The school that would become Charlton Pollard was founded in the 1870’s by freed slaves who recognized the need for schools to serve the black community. With no government help and against tremendous, sometimes violent resistance, they built an institution to provide a critical service. Administration of the school was picked up by the city in 1883 and two formal wooden school buildings were completed in 1900. In 1925 the first brick building was constructed.

Charlton Pollard, underfunded, neglected and poorly served by the white-dominated school board that controlled it remained an anchor in Beaumont’s black community. When the Federal courts took control of the schools in 1975, its destruction began.

Under pressure from the Justice Department, BISD merged Charlton Pollard with the venerable old Beaumont High, mostly white at the time. Beaumont Charlton-Pollard, or B-CP, as it was known, began its short career in ’75 as a liberal political experiment. District officials began looking for whites they could ship to the new forcibly-balanced schools.  They needed people with the weakest political sway and the least ability to pay for private alternatives.

They found them in blue collar white neighborhoods.


A strategy was carefully constructed to protect the few elite schools still available in Beaumont; the ones distant enough from majority-black areas to be insulated from integration. For decades that strategy worked, allowing wealthier white families a valuable escape from desegregation.

By 1981, with whites already fleeing the city en masse the process reached the peak of absurdity. Beaumont’s other more affluent school district, South Park, was forced to make individual students’ school assignments by drawing colored ping pong balls in a lottery. South Park’s lone black school board member, Richard Price, summed up the white-flight problem with the observation, “We don’t have any black flight.  Blacks can’t fly.”

Whites in Beaumont with any means steadily fled, either into the one small, but now booming Catholic school, or into the galaxy of small storefront institutions thrown up hastily by Fundamentalist churches (where the Earth is 6000 years old…). Beaumont’s middle and low-income families waited eagerly each summer for judges to decide which new part of town they would be exploring when school started.

In 1986, Beaumont Charlton Pollard would lose the last vestige of its freedmen’s heritage as the whole campaign began its final phase.  The name was dropped altogether as some of the city’s least successful schools were amalgamated into a new entity on the campus of the old Beaumont High.

Beaumont would shrink for a time to only two high schools. West Brook was constructed out of the wreckage of the more affluent South Park school district. It was tucked away on the farthest reaches of the city’s suburban west-end where it could have the best chance of staying white. Black students and low income whites were concentrated into the suitably industrial-sounding, Central High.  Charlton Pollard was finished off and buried beneath Central High.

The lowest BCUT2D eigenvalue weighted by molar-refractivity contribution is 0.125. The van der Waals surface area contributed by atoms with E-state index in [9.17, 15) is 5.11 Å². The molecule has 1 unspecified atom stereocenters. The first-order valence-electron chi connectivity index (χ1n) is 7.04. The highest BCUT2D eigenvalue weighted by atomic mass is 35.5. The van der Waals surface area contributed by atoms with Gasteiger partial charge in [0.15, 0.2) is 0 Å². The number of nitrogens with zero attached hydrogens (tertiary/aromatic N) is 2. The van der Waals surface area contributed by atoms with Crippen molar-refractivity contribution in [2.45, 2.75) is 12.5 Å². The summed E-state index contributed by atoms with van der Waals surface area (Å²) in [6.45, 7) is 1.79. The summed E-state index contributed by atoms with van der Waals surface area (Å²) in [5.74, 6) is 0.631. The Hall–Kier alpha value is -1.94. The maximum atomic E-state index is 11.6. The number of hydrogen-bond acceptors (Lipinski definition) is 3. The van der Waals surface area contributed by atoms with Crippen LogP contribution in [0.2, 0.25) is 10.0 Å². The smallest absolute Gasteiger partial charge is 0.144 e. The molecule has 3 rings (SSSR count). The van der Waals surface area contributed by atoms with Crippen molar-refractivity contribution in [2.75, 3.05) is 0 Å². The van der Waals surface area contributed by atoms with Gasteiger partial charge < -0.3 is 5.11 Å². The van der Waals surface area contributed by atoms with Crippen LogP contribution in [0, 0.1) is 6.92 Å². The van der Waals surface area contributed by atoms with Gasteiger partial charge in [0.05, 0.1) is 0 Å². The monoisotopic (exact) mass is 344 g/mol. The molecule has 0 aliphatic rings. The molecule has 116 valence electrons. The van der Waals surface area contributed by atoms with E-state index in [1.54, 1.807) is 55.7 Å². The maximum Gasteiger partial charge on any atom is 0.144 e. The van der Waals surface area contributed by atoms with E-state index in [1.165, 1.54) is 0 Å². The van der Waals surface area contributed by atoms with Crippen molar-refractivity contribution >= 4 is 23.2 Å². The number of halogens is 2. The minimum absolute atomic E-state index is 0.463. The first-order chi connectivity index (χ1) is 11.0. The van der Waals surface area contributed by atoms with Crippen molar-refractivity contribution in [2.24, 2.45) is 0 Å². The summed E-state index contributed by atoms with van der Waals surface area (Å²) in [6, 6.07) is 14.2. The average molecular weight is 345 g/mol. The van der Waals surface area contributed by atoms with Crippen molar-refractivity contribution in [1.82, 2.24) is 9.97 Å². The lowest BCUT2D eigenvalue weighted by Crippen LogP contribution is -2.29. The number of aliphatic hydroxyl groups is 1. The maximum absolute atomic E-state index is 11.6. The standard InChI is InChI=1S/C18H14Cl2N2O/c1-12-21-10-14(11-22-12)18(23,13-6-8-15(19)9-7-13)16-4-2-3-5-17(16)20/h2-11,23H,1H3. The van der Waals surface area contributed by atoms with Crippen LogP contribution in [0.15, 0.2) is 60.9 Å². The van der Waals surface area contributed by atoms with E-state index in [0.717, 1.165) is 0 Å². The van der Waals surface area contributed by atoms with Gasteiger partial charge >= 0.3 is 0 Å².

The Aftermath

The busing effort in Beaumont is dead now.  It was finally abandoned in the ‘90s. Charlton Pollard still holds reunions, though fewer and fewer in the community remember its rich history.

Central High School, my proud alma mater and distant heir to the Charlton Pollard legacy, is now entirely black. West Brook High, engineered as a shelter for white-collar west-end professionals, remain majority white until just a few years ago. Neighboring suburban high schools like Nederland, Port Neches and Lumberton are overwhelmingly white to this day.

Meanwhile, the neighboring town of Vidor, with its long, overt, legacy of KKK control, was untouched by the whole process. Its schools are still whiter than the milk on your cereal.

The project failed to achieve any of its primary goals. Beaumont public schools today are not only segregated racially, they are crippled politically. As in other large urban districts elsewhere in the country, a pool of struggling students left behind by the political establishment become food for opportunists.

Schools in Beaumont exist primarily to distribute tax money to those who have the political heft to grab it. Recent FBI investigations have targeted millions fleeced from the district by a corrupt administration, but low income families lack the political influence to clean up the district. Robbed of more powerful allies by the demolition of local communities and the flight of the more affluent, families who cannot or will not leave Beaumont do they best they can to get an education for their children against terrible odds.